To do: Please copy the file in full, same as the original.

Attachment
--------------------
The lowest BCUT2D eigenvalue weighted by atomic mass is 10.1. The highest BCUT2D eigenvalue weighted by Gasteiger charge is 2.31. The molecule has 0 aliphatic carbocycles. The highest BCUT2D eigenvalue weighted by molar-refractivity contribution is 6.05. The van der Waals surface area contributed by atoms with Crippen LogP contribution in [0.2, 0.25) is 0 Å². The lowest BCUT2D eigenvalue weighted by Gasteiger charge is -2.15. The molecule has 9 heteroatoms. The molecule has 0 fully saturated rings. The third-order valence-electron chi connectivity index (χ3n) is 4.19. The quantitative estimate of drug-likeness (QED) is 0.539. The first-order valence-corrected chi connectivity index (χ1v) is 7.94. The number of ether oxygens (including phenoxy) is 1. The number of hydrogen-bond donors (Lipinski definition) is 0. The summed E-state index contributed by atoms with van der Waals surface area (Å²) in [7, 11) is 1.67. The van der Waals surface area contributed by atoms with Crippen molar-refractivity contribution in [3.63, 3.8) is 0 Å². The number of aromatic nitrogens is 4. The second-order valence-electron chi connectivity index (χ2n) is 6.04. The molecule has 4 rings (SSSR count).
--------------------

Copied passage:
The lowest BCUT2D eigenvalue weighted by atomic mass is 10.1. The highest BCUT2D eigenvalue weighted by Gasteiger charge is 2.31. The molecule has 0 aliphatic carbocycles. The highest BCUT2D eigenvalue weighted by molar-refractivity contribution is 6.05. The van der Waals surface area contributed by atoms with Crippen LogP contribution in [0.2, 0.25) is 0 Å². The lowest BCUT2D eigenvalue weighted by Gasteiger charge is -2.15. The molecule has 9 heteroatoms. The molecule has 0 fully saturated rings. The third-order valence-electron chi connectivity index (χ3n) is 4.19. The quantitative estimate of drug-likeness (QED) is 0.539. The first-order valence-corrected chi connectivity index (χ1v) is 7.94. The number of ether oxygens (including phenoxy) is 1. The number of hydrogen-bond donors (Lipinski definition) is 0. The summed E-state index contributed by atoms with van der Waals surface area (Å²) in [7, 11) is 1.67. The van der Waals surface area contributed by atoms with Crippen molar-refractivity contribution in [3.63, 3.8) is 0 Å². The number of aromatic nitrogens is 4. The second-order valence-electron chi connectivity index (χ2n) is 6.04. The molecule has 4 rings (SSSR count).